Frequently asked questions

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deFAQ - FAQ in German - work in progress


Q: What is Inkscape?

Inkscape is an open source drawing application similar to Adobe Illustrator, Corel Draw, Freehand, or Xara X. What sets Inkscape apart is its use of Scalable Vector Graphics (SVG), an open XML-based W3C standard, as the native format.

Q: Is Inkscape ready for regular users to use?

Yes! While Inkscape does not have all the features of the market leading proprietary software, the latest versions provide for a large portion of basic vector graphics editing capabilities. People report successfully using Inkscape in a lot of very different projects (web graphics, technical diagrams, icons, creative art, logos, maps). See examples at the Galleries. We try to always keep the codebase usable for real users, as we believe that a tight iteration cycle between users and developers will give best results. You can start using Inkscape alongside your other tools now!

Q: What platforms does Inkscape run on?

We provide binary packages for Linux, Windows (fully self-contained installer), and OSX (dmg package). We know that Inkscape is successfully used on FreeBSD and other Unix-like operating systems. Windows 98/ME is no longer supported, however, maybe at a later time.

Q: How did Inkscape start?

Inkscape was started as a fork of Sodipodi, in late 2003, by four Sodipodi developers: Bryce Harrington, MenTaLguY, Nathan Hurst, and Ted Gould. Our mission was creating a fully compliant Scalable Vector Graphics (SVG) drawing tool written in C++ with a new, a more user friendly (Gnome HIG compliant) interface and an open, community-oriented development process. Within several months the project had produced several releases, demonstrating a sequence of significant new features and improvements to the codebase and quickly established Inkscape as noteworthy Open Source project.

Q: What does 'Inkscape' mean?

The name is made up of the two English words 'ink' and 'scape'. Ink is a common substance for drawings, and is used when the sketched work is ready to be permanently committed to paper, and thus evokes the idea that Inkscape is a ready for production work. A scape is a view of a large number of objects, such as an landscape or ocean-scape, and thus alludes to the object-oriented nature of vector imagery.

Q: Can I create webpages with it?

Not yet, although many users use Inkscape for webpage mockups or generating web imagery such as banners, logos, icons, and more.

With the recent advances in SVG support in web browsers (such as Firefox or Opera), using SVG directly on the web becomes more of a possibility. SVG and XHTML can in theory can be used together within the same document, so interested users or developers can explore this possibility further.

Q: Can I create animations with it?

No, Inkscape does not support SVG animation yet. It is for static 2-D graphics. However you can export graphics from Inkscape to use it in Flash or GIF animations. And since Feb-2006, Blender can import SVG data and extrude it to render 3D graphics.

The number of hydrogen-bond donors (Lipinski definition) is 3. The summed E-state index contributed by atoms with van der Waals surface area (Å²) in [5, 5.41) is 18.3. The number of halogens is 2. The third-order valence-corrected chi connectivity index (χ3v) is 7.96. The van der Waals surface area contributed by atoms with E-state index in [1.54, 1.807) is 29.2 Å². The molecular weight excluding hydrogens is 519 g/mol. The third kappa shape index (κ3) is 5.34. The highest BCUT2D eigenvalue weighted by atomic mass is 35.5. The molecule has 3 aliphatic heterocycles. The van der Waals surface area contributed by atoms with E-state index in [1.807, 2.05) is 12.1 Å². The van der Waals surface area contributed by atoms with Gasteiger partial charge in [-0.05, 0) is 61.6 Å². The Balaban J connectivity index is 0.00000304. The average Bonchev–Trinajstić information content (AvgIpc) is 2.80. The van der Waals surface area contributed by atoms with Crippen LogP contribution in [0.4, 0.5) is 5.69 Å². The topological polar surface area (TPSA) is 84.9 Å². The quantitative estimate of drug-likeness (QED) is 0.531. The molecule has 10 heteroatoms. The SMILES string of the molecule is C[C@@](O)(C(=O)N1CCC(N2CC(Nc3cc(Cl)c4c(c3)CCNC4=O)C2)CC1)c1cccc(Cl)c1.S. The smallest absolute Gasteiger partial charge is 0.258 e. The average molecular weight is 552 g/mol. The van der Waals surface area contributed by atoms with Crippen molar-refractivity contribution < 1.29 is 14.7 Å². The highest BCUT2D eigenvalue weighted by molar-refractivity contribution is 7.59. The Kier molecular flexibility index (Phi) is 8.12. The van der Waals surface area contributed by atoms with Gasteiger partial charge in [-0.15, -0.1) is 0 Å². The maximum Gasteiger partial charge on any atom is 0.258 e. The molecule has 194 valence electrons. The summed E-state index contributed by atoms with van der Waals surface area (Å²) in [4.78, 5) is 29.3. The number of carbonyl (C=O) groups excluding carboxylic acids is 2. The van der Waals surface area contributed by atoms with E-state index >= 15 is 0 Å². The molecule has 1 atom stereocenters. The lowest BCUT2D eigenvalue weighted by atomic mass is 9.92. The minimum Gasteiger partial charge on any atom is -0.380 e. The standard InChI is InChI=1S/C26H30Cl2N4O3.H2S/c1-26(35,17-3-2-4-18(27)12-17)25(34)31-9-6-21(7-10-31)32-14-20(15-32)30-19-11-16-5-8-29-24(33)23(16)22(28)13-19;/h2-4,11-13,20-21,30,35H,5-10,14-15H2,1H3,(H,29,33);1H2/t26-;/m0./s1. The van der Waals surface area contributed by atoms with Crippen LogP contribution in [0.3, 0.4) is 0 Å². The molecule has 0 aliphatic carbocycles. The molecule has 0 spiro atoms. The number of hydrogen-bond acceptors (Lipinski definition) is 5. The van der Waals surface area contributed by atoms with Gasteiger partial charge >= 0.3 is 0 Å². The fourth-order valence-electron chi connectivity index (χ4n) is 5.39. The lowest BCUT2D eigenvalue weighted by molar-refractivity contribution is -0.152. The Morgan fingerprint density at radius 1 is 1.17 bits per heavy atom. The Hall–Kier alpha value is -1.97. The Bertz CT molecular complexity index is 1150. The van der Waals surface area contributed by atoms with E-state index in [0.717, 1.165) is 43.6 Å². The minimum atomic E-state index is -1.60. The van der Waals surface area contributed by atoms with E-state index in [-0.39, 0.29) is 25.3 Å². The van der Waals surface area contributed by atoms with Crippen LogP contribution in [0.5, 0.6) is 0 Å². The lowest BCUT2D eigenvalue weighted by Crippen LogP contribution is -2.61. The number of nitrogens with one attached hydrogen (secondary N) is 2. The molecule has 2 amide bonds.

Q: Will there be an Inkscape 1.00? What would it be like?

Assuming development continues steadily, we will inevitably hit 1.00, but no particular development event has been planned to coincide this release, although it will likely include a few congratulatory beers. In advance of going gold with any kind of 1.00 release there would be a significant effort to tie down loose ends, a push for greater stability and smoothing off of rough edges.

This would be a time consuming process and until it does happen Inkscape may be subject substantial changes between release.

Contributing to Inkscape

Q: How can I help?

Grab the code and start hacking on whatever draws your attention. Send in a patch when you're happy with it and ready to share your efforts with others. We also need writers and translators for the user manual and interface internationalization (I18N) files.

We take contributions very seriously and follow the principle of "patch first, discuss later", so it is highly likely your efforts will appear in the development codebase swiftly. There are of course rules and standards that must be followed, but we try to keep them unsurprising and obvious.

Q: Are there non-coding ways to help?

Certainly! While there is certainly a lot of coding work to be done, there are also a lot of other non-programming tasks needed to make the project successful:

Bug wrangling and testing:

Identifying and characterizing bugs can help a HUGE amount by reducing the amount of development time required to fix them.

  • Find and report bugs. This is critical need for ensuring the quality of the code.
  • Review and verify reported bugs. Sometimes the bug reports don't have enough info, or are hard to reproduce. Try seeing if the bug occurs for you too, and add details to the description.
  • Performance Testing - Create SVG's that stress out Inkscape, and post them as test cases to the Inkscape bug tracker, with your time measurements.
  • Compatibility Testing. Compare the rendering of SVG's in Inkscape with other apps like Batik and Cairo, and report differences found (to both projects).
  • Bug prioritization. Bugs that are marked priority '5' are new bugs. Review them and set them to high/medium/low priority according to their severity. See Updating Tracker Items in wiki for details.

Helping fellow users

In addition to making a good drawing app, it's also extremely important to us to build a good community around it; you can help us achieve this goal directly, by helping other users. Above all, keep in mind that we want to maintain Inkscape's community as a nice, polite place so encourage good behavior through your own interactions with others in the group.

  • Write tutorials. If something isn't already documented in a tutorial, write up a description of how to use it.

  • Participate on inkscape-user@. Answer questions that pop up on the mailing list from other users. Also, share your tips and tricks, and demo new ways of using Inkscape for cool stuff.